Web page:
Cannon Events Part One
My diagnosis and I go a long way back.
Hi friends! This is CHAPTER ONE of #TechnicallyAutistic: Dispatches from the Periphery, a micro-memoir about words, meanings, and the dilemma of diagnosis. If you’re new, start HERE.
UPDATE 10/01/23 - Cannon Events Part One and Two were originally posted on August under a singular page, titled Once Upon a Time. I was away because I had a family emergency, but when I logged back in, the first thing I noticed was how LONG that post was. In preparation for having more content on here, I wanted to split that first post for better readability.
AUTISM SPECTRUM DISORDER.
Etched in my medical records and written on my forehead, these three words mean everything and nothing at the same time. For more than half of my life, my diagnosis mediated my interaction with the world.
I was nine when I was diagnosed with autism. I’m twenty-two now, which means that I spent more years with it than without. Anyone who’s talked to me within the past few years knows that my relationship with my diagnosis is… complicated, to say the least.
Before I recount our messy history, I want to make it clear that diagnosis and disability are not interchangeable for me. Disability can refer to all flavors of mental or physical states that affect a person’s life. The rest is up to interpretation. Every time I talk about my disability, I get to determine which parts of my life I’m referring to (and which parts of my life I’m not referring to), and what my opinions on it are. Diagnoses, on the other hand, are the names we attach to the said state to further classify them.
This is important. If someone says that they’re struggling with their autism, you could take that as them saying they’re struggling with the parts of themselves that are known as autism. This is not what I mean when I say that I’m struggling to accept my autism diagnosis. What I mean is that I’m struggling with society’s categorization of these parts, as opposed to the parts themselves (that definitely happens, but that’s not the point).
Autism isn’t the only diagnosis I’ve received. In many conversations, “my ADHD” serves as a crucial reference point. I may not exhibit every single trait associated with ADHD, but I can still allude to the common themes and say, “It’s the same general idea, you know?” That’s good enough for me. The connection might not be immediately obvious, but once I point it out, people tell me it makes sense.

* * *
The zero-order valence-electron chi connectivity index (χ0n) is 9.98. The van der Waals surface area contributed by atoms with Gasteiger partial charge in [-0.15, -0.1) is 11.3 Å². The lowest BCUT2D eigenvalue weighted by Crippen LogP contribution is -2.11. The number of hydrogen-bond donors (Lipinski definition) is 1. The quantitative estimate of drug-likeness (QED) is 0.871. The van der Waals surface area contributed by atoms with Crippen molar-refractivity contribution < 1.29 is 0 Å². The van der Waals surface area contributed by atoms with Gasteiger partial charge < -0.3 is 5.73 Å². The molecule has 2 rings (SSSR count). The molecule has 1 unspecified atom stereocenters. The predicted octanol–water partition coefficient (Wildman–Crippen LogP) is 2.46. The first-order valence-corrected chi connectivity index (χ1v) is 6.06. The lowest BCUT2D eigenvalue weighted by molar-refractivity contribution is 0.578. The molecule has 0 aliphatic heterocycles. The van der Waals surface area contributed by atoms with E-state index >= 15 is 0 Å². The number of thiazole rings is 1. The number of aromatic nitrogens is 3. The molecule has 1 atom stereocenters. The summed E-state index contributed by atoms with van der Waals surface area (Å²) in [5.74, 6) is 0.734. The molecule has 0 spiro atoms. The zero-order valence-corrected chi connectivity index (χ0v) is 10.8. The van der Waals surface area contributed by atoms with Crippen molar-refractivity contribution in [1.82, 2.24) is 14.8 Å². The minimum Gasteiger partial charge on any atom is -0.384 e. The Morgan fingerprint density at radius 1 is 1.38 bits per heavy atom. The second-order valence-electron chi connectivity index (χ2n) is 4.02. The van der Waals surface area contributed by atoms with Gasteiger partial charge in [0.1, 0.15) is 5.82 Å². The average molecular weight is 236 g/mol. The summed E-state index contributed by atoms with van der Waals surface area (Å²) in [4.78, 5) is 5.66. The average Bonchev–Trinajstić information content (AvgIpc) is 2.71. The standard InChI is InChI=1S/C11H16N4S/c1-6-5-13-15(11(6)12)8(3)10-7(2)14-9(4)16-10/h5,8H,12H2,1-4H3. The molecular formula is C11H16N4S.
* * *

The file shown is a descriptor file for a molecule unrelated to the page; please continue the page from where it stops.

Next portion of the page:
I cannot say the same about autism. I’ve looked left and right for descriptions of autism I could relate to, and I haven’t had any luck. In recent years, structuring my self-advocacy around the concept of autism has left me feeling confused and burnt out.
It’s been that way for a long time. But not always. What can I say? It’s complicated would be an understatement of the year.
When I was very little, I was one of those textbook cases.
My mom knew there was something different about me as early as the age of four. If kindergartens had class superlatives, I’d be voted most likely to get lost during field trips. If I went too long without being directly spoken to, I became distracted. Well, distracted is also an understatement. I retreated into my own world, a kaleidoscope of books, animals, plants, and some more books.
I was a precocious reader. Until third grade, I went to a Japanese school. At just five years old, I was reading Kanjis, or Chinese characters. At playdates, I’d ditch my friends to rummage the house for books. Then, I’d barge into the kitchen to talk to the moms about what I just read.
In first grade, I was already reading at fourth- and fifth-grade levels. In all other departments, I continued to lag behind. I couldn’t finish a worksheet or organize the contents of my backpack without her watching over my shoulders. When left to my own devices, I’d lose my train of thought, and she’d walk into my room thirty minutes later, realizing the mistake she made when she left me unsupervised (No actual devices, thankfully. I don’t want to think about what would’ve happened if I had access to iPads and DS).
Doing my homework was half the battle; the other half was getting it to the teacher. I was always the last one to turn in my assignments. I was too busy playing with my eraser, doodling, and thumbing through my textbooks that I wouldn’t notice my classmates walking across the classroom to submit their work.
I never had strong motor skills. Every time I saw a ball moving in my direction, I flinched. My teacher reminded me that the rules of dodgeball did not apply to soccer or basketball. That I knew, but every time I tried to play correctly, a slapstick sequence ensued. There was a thud, a crash, and aah, aah, aah... Those who spent enough time with me recognized my distress call (Once, a kid said that my name was Aah-saka — get it?).
Despite the occasional teasing, my classmates tried to understand. But I wasn’t in the same headspace. A poster child of the expression, I do not wish to be perceived without my consent, I spoke in periods never exclamations, rarely looked people in the eyes, and kept my friends away from my bilingual family.
My parents scratched their heads. Unlike other people who had social anxiety, I had little regard for social norms. When someone complimented me, asked me if I was okay, or recognized me in public, I didn’t smile. Instead, I would run and hide. Once, I lashed out at my mom’s friend, flinging my stuffed labrador-greyhound mix, Snow, at her at the checkout line, because she ran over to say hi.